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Back-to-work postal legislation found in violation of Charter rights

Justice Firestone of the Ontario Superior Court recently decided that back–to–work legislation introduced in 2011 aimed at striking postal workers from the Canadian Union of Postal Workers was an unjustified violation of the Union’s rights to freedom of association and expression under the Canadian Charter of Rights and Freedoms. As a result, the judge retroactively declared the legislation of no force or effect.

 

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Employers, be careful what you say during pre-employment discussions, it may cost you

The Supreme Court of British Columbia recently decided that misleading or inaccurate statements made by an employer during pre–employment discussions can result in liability for negligent misrepresentation. In the case before the court, an erroneous statement was made by the representative of the Defendant employer during a pre–employment phone conversation. The statement in question was in reference to the Plaintiff’s eligibility for the Defendant’s long–term disability benefits plan. As a result, damages awarded to the Plaintiff for the negligent misrepresentation totalled nearly $100,000.

 

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Workplace accommodation has limits

In Pourasadi v Bentley Leathers Inc., the Human Rights Tribunal found that accommodating a store manager by permitting the employee not to assist customers was not required, since assisting customers was an essential duty of her position.

 

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Employers: A shining example of how not to treat your employees

Unfortunately, reasonable accommodation for employees in the workplace continues to be the source of significant litigation and even today we continue to see outrageous examples of employers behaving badly. A prime example of employer misconduct for failing to accommodate and providing reasonable notice is the case of Strudwick v Applied Consumer & Clinical Evaluations Inc. This case highlights a number of important lessons for employers.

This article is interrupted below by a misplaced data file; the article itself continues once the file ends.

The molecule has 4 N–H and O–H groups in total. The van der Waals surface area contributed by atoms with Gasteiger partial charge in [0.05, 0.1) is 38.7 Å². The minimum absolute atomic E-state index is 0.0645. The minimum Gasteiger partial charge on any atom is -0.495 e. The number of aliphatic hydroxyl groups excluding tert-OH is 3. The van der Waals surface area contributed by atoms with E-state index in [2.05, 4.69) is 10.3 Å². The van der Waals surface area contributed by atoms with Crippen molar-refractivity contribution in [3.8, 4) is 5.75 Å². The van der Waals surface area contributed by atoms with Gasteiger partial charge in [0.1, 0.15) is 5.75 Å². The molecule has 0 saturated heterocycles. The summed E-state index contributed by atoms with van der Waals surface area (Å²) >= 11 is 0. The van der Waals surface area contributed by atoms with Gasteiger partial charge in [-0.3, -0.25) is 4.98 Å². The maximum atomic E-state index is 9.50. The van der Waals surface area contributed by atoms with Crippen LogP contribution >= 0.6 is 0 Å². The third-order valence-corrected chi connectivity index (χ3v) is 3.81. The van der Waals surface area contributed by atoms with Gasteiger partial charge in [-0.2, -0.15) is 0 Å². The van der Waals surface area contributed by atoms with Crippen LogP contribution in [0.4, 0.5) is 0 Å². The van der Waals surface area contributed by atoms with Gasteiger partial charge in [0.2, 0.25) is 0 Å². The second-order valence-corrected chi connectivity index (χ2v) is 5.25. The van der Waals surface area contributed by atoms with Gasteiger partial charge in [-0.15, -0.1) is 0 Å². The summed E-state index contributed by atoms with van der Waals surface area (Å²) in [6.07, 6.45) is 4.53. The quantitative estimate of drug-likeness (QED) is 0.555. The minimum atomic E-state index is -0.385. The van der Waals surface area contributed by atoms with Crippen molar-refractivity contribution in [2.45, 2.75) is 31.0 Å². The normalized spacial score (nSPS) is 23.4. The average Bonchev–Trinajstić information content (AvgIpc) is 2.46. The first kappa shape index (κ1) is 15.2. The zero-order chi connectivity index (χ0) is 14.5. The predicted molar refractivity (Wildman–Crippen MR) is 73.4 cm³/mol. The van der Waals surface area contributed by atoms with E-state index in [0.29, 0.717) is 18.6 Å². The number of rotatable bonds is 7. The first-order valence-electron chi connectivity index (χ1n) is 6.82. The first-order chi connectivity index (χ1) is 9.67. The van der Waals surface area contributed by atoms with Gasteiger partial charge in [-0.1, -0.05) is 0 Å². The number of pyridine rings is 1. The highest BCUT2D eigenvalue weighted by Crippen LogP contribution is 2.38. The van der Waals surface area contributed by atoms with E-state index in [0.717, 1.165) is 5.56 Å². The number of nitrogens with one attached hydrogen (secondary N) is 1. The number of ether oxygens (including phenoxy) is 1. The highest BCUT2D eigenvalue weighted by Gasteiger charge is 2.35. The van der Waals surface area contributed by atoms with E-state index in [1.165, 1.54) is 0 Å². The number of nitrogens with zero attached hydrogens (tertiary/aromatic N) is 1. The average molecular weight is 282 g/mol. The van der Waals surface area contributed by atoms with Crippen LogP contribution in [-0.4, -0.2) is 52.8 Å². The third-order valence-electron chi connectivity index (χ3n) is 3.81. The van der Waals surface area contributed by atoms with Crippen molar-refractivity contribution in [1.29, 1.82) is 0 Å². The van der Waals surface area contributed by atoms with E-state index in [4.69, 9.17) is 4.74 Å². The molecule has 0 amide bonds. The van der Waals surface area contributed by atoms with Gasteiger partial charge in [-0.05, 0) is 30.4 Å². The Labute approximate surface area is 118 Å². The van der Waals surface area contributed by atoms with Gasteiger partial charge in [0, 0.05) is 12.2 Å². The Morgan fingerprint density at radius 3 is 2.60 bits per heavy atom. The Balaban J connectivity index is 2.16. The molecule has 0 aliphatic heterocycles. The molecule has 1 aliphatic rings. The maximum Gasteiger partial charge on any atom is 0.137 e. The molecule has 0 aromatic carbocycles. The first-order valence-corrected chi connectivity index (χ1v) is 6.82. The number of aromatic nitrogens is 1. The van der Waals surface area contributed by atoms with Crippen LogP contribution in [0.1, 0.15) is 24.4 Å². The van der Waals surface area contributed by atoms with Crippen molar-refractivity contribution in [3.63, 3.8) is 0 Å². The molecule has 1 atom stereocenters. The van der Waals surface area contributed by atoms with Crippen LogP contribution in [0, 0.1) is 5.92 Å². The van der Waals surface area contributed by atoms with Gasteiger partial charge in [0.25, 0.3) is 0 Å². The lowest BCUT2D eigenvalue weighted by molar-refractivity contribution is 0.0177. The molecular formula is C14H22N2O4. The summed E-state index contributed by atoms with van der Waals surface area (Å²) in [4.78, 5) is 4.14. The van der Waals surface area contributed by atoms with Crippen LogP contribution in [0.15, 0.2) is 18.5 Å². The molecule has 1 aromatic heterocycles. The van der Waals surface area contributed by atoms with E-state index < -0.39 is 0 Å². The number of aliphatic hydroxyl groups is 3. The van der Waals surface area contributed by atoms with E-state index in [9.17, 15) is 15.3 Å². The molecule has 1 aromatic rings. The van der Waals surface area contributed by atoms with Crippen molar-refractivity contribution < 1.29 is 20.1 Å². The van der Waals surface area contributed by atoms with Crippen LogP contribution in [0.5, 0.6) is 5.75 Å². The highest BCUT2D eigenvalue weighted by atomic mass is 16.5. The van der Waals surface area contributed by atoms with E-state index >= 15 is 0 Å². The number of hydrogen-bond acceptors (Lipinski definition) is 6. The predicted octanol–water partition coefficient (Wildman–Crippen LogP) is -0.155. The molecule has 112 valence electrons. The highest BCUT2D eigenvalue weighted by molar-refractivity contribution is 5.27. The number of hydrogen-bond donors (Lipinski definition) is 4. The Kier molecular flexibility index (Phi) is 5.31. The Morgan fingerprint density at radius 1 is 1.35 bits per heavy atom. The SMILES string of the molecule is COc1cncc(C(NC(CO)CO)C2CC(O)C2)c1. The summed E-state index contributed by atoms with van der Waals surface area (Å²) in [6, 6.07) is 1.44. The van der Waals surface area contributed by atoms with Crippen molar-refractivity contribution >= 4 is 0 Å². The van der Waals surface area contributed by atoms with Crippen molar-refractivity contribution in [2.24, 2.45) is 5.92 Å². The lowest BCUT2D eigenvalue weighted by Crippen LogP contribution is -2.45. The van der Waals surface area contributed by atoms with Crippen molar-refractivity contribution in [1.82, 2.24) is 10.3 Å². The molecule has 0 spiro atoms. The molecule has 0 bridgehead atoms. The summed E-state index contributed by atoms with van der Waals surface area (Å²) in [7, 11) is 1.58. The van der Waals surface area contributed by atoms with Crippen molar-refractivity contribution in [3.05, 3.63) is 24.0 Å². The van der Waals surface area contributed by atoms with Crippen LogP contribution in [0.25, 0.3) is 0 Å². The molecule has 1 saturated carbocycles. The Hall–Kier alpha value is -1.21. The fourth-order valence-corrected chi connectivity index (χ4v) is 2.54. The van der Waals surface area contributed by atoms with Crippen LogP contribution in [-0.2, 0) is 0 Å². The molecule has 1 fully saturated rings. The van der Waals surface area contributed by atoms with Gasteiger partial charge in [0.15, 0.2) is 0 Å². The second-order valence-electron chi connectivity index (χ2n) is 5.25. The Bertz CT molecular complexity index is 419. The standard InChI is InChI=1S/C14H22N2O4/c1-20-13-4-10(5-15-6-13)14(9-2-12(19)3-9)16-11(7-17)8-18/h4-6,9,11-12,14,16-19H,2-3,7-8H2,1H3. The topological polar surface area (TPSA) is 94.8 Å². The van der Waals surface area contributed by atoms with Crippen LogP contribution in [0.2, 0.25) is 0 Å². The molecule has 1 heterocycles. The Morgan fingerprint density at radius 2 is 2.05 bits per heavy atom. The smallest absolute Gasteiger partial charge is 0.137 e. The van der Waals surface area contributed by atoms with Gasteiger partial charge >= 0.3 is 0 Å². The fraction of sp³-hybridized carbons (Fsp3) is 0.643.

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Sending a signal to harassment perpetrators and employers alike

Ontario courts are rightly increasing their protection of employees from harassment and assault in the workplace. This case serves as a strong deterrent to employers and employees who do not comprehend or acknowledge the severe implications of their actions.

 

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Human Rights Tribunal finds miscarriage constitutes disability

A recent interim decision of the Ontario Human Rights Tribunal addressed whether a miscarriage could constitute a disability for the purposes of human rights legislation.

 

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Giving your ‘two weeks’: Jesso and what constitutes reasonable notice for resignation

The question of ‘what constitutes reasonable notice’ is one of the most frequently litigated issues in employment law. There are numerous decisions from every level of court in Ontario which discuss the obligations of an employer to provide a reasonable period of notice to dismissed employees. However, it is a relatively rare occurrence that the Court deals with the inverse – the reasonable period of notice due to an employer by an employee who resigns. While most of us are familiar with the old adage of giving your ‘two weeks’ notice, the recent decision in Gagnon may call into question the sufficiency of such short notice.